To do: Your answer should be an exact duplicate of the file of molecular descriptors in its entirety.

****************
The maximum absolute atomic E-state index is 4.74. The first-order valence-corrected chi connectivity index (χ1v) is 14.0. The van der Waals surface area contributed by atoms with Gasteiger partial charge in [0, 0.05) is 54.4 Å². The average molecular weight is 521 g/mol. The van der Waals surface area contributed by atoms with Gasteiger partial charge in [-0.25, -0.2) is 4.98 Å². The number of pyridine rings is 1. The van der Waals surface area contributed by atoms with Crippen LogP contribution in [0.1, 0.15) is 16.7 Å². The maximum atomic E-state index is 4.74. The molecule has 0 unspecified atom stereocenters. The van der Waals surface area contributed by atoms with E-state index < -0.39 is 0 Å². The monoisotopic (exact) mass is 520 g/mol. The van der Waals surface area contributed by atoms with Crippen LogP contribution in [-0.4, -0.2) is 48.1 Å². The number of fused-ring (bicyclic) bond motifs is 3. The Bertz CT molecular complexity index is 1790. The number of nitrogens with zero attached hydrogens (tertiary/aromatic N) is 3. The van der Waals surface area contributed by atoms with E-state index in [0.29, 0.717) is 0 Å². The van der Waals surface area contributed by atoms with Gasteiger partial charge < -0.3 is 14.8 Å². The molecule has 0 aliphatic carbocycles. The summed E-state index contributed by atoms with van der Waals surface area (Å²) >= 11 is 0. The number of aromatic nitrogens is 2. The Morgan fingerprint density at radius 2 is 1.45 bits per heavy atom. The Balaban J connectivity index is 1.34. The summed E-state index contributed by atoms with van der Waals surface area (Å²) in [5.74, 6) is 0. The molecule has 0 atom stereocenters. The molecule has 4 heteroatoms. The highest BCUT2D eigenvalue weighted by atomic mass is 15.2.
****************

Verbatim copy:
The maximum absolute atomic E-state index is 4.74. The first-order valence-corrected chi connectivity index (χ1v) is 14.0. The van der Waals surface area contributed by atoms with Gasteiger partial charge in [0, 0.05) is 54.4 Å². The average molecular weight is 521 g/mol. The van der Waals surface area contributed by atoms with Gasteiger partial charge in [-0.25, -0.2) is 4.98 Å². The number of pyridine rings is 1. The van der Waals surface area contributed by atoms with Crippen LogP contribution in [0.1, 0.15) is 16.7 Å². The maximum atomic E-state index is 4.74. The molecule has 0 unspecified atom stereocenters. The van der Waals surface area contributed by atoms with E-state index < -0.39 is 0 Å². The monoisotopic (exact) mass is 520 g/mol. The van der Waals surface area contributed by atoms with Crippen LogP contribution in [-0.4, -0.2) is 48.1 Å². The number of fused-ring (bicyclic) bond motifs is 3. The Bertz CT molecular complexity index is 1790. The number of nitrogens with zero attached hydrogens (tertiary/aromatic N) is 3. The van der Waals surface area contributed by atoms with E-state index in [0.29, 0.717) is 0 Å². The van der Waals surface area contributed by atoms with Gasteiger partial charge < -0.3 is 14.8 Å². The molecule has 0 aliphatic carbocycles. The summed E-state index contributed by atoms with van der Waals surface area (Å²) >= 11 is 0. The number of aromatic nitrogens is 2. The Morgan fingerprint density at radius 2 is 1.45 bits per heavy atom. The Balaban J connectivity index is 1.34. The summed E-state index contributed by atoms with van der Waals surface area (Å²) in [5.74, 6) is 0. The molecule has 0 atom stereocenters. The molecule has 4 heteroatoms. The highest BCUT2D eigenvalue weighted by atomic mass is 15.2.